The Problem with Comfort Objects

God wants more for us than we want for ourselves.

Which is awesome and terrifying all at the same time.

Our hearts are so broken and bent toward sin that if someone were to ask us what we want in life, our list would be pretty self-centered. My list contains things like happiness, fulfillment, healthy family and friends. I want to grow old with my first husband, and I want my kids to thrive.

These things might seem benign on the surface, but I know the real motives underneath – I want to avoid pain and maximize pleasure.

And so do you.

But God wants more for us than a good time. He wants us to live lives that matter. Comfy, cozy lives don’t accomplish much. Self-preservation seems right, and it is natural, but it misses the heart of God (Proverbs 16:25).

We’re all here for 2 reasons: to know God and to make Him known (Exodus 9:15-16). But our pursuit of pain-free living often prevents us from knowing God (and, thus, making Him known).

How?

Because we find things that feel good and provide comfort, and we latch on to them for dear life, refusing to let them go.

(Note: this is called idolatry. I know, I know, too harsh. But true.)

We are born doing this. As newborns, we literally latch on to our mother’s, for nourishment, yes, but any mother can tell you, her baby hangs around well past meal time, suckling solely for the comfort. As we grow, this pattern of behavior continues, it just manifests differently.

When all our energy is focused on our comfort objects, we don’t have much time (or room in our hearts) to draw nearer to God. Problem.

But draw nearer we must. It’s the only way we can be fulfilled for any length of time, and it’s the only way we can fulfill our life purposes – to know Him and make Him known.

So God, lovingly, gently, and Fatherly-y (like a Father?), beckons us to find our comfort in Him.

Naturally, that doesn’t typically go over well with us. Our entire lives have been spent seeking and holding on to comfort objects that weren’t Him. To put them into their proper places – lower places than the Lord – is foreign and scary and hard and scary.

But He wants better for us than we want for ourselves. So He continues to encourage the process of loosening our grips on our chosen comforts that we might find our hands free to grab onto Him, the Ultimate Comfort.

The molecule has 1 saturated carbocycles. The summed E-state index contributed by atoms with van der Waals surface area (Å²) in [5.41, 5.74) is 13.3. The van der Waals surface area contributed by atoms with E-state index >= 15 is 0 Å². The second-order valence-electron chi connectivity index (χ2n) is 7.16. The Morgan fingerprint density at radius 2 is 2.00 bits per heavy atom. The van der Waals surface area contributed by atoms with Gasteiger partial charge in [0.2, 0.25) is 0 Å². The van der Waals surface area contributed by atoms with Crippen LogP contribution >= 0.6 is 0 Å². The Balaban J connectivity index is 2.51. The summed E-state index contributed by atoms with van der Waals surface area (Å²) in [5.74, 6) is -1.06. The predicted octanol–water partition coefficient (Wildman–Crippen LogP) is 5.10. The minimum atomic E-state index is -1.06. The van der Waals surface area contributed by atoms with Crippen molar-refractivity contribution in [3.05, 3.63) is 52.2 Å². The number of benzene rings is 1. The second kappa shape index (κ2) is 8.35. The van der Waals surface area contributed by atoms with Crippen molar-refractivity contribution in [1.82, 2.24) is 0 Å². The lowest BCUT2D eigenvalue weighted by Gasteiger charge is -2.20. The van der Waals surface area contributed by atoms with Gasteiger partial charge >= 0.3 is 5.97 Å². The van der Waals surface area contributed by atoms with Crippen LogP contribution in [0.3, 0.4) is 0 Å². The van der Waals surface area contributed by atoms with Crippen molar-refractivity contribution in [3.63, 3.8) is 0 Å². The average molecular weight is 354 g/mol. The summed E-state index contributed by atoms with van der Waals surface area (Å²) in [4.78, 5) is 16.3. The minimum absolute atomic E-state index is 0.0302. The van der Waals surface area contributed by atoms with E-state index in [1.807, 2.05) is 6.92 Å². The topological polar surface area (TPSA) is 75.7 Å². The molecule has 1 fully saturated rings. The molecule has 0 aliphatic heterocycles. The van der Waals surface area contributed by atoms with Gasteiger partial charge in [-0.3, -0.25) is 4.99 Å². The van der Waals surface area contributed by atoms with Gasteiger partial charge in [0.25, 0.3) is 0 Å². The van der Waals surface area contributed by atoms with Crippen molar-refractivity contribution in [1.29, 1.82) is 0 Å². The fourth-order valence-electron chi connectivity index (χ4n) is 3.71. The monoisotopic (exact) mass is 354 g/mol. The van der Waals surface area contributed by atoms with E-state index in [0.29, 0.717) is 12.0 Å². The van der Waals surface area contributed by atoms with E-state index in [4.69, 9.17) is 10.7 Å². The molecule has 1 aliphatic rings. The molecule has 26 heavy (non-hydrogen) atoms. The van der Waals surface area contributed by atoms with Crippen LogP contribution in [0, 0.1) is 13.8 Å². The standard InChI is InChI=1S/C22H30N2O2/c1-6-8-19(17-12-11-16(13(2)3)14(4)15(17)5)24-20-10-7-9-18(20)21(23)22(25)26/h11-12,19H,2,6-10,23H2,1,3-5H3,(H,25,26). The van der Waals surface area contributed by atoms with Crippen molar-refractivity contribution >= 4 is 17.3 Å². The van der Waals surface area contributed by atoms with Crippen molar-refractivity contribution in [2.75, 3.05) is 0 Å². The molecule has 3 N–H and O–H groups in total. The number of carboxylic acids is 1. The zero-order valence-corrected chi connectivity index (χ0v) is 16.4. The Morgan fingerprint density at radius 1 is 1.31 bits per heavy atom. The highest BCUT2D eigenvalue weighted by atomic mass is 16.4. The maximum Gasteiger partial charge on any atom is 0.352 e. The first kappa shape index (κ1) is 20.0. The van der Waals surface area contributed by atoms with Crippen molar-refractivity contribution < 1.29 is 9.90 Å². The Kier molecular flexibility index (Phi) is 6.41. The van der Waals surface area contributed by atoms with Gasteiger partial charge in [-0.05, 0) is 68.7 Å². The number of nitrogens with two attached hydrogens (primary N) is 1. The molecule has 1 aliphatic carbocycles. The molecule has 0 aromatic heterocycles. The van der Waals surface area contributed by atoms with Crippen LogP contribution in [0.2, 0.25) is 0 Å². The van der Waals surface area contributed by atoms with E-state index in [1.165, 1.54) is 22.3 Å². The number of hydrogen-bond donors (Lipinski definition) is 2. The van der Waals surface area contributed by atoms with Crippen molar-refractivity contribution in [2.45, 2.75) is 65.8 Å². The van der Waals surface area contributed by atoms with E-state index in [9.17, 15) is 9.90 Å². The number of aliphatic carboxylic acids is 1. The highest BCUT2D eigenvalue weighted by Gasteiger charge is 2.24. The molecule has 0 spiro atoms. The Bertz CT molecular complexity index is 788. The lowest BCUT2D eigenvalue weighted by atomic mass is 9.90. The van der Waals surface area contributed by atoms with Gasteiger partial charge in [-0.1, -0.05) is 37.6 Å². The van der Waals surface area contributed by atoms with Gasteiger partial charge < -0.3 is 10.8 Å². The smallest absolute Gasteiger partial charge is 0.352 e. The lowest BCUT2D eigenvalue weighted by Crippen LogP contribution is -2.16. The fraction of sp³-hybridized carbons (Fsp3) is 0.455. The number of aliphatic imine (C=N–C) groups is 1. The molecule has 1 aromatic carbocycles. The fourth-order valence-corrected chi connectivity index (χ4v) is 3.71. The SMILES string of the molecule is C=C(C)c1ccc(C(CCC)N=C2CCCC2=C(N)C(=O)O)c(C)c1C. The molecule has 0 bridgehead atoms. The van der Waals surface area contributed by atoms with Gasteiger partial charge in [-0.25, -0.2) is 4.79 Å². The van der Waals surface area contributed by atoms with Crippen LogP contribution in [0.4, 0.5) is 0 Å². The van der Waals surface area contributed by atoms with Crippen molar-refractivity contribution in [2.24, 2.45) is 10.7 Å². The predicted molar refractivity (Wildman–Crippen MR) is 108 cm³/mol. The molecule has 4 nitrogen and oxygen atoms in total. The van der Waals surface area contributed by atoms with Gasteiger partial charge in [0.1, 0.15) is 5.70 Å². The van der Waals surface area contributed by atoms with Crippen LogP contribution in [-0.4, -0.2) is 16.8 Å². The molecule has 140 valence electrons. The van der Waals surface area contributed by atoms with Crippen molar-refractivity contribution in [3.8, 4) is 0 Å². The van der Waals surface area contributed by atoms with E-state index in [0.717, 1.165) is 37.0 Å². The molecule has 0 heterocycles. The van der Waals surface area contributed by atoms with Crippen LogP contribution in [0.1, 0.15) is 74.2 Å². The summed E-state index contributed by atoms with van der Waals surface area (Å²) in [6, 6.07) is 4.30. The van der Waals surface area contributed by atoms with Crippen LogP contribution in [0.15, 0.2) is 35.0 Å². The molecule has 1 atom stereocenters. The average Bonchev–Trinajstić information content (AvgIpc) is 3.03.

I have a feeling the sooner we I cooperate, the better it will be for all involved.

How about you?

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5 thoughts on “The Problem with Comfort Objects

  1. “A waiting person is a patient person. The word patience means the willingness to stay where we are and live the situation out to the full in the belief that something hidden there will manifest itself to us.” Henri J.M. Nouwen

    “God never hurries. There are no deadlines against which he must work. Only to know this is to quiet our spirits and relax our nerves.” A.W. Tozer

    ”Teach us, O Lord, the disciplines of patience, for to wait is often harder than to work.” Peter Marshall

    “I heard a preacher say recently that hope is a revolutionary patience; let me add that so is being a writer. Hope begins in the dark, the stubborn hope that if you just show up and try to do the right thing, the dawn will come. You wait and watch and work: you don’t give up.” — Anne Lamott

    “No great work is ever done in a hurry. To develop a great scientific discovery, to paint a great picture, to write an immortal poem, to become a minister, or a famous general~~to do anything great requires time, patience, and perseverance.” W. J. Wilmont Buxton

    “Be patient, then, brothers and sisters, until the Lord’s coming. See how the farmer waits for the land to yield its valuable crop, patiently waiting for the autumn and spring rains.” James 5:7

    from a post on http://writingsistersblog.wordpress.com/2013/05/08/have-patience-need-patience

    • Marshall hit the nail on the head. And it’s no surprise Lamott speaks my language. And the Writing Sisters… I think they follow my blog. If so, I hope they enjoy seeing their thoughts acknowledged across the Internets.

      Thanks for these.

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